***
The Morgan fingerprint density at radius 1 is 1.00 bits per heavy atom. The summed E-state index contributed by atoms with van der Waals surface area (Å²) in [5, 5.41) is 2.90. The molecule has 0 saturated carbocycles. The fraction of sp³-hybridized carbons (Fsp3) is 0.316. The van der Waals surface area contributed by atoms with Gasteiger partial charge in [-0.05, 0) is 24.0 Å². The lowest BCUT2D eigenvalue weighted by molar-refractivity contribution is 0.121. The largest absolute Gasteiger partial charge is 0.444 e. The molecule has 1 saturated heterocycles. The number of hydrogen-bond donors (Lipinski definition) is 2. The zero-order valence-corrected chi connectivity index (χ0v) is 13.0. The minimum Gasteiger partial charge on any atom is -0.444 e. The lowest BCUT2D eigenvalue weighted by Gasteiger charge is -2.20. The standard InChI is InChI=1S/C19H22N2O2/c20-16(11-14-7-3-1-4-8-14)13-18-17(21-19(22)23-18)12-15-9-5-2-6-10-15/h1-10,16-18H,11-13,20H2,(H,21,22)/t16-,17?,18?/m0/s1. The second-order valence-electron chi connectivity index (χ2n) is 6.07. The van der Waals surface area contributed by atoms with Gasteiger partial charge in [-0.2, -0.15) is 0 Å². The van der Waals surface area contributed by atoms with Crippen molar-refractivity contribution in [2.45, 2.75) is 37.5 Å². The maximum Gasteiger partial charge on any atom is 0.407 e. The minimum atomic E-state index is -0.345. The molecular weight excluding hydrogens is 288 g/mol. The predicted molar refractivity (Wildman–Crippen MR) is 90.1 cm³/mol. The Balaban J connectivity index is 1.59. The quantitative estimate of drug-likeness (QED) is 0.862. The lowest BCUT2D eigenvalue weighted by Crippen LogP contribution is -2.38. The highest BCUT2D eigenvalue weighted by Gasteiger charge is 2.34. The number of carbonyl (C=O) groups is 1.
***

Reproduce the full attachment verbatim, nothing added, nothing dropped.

The Morgan fingerprint density at radius 1 is 1.00 bits per heavy atom. The summed E-state index contributed by atoms with van der Waals surface area (Å²) in [5, 5.41) is 2.90. The molecule has 0 saturated carbocycles. The fraction of sp³-hybridized carbons (Fsp3) is 0.316. The van der Waals surface area contributed by atoms with Gasteiger partial charge in [-0.05, 0) is 24.0 Å². The lowest BCUT2D eigenvalue weighted by molar-refractivity contribution is 0.121. The largest absolute Gasteiger partial charge is 0.444 e. The molecule has 1 saturated heterocycles. The number of hydrogen-bond donors (Lipinski definition) is 2. The zero-order valence-corrected chi connectivity index (χ0v) is 13.0. The minimum Gasteiger partial charge on any atom is -0.444 e. The lowest BCUT2D eigenvalue weighted by Gasteiger charge is -2.20. The standard InChI is InChI=1S/C19H22N2O2/c20-16(11-14-7-3-1-4-8-14)13-18-17(21-19(22)23-18)12-15-9-5-2-6-10-15/h1-10,16-18H,11-13,20H2,(H,21,22)/t16-,17?,18?/m0/s1. The second-order valence-electron chi connectivity index (χ2n) is 6.07. The van der Waals surface area contributed by atoms with Gasteiger partial charge in [-0.2, -0.15) is 0 Å². The van der Waals surface area contributed by atoms with Crippen molar-refractivity contribution in [2.45, 2.75) is 37.5 Å². The maximum Gasteiger partial charge on any atom is 0.407 e. The minimum atomic E-state index is -0.345. The molecular weight excluding hydrogens is 288 g/mol. The predicted molar refractivity (Wildman–Crippen MR) is 90.1 cm³/mol. The Balaban J connectivity index is 1.59. The quantitative estimate of drug-likeness (QED) is 0.862. The lowest BCUT2D eigenvalue weighted by Crippen LogP contribution is -2.38. The highest BCUT2D eigenvalue weighted by Gasteiger charge is 2.34. The number of carbonyl (C=O) groups is 1.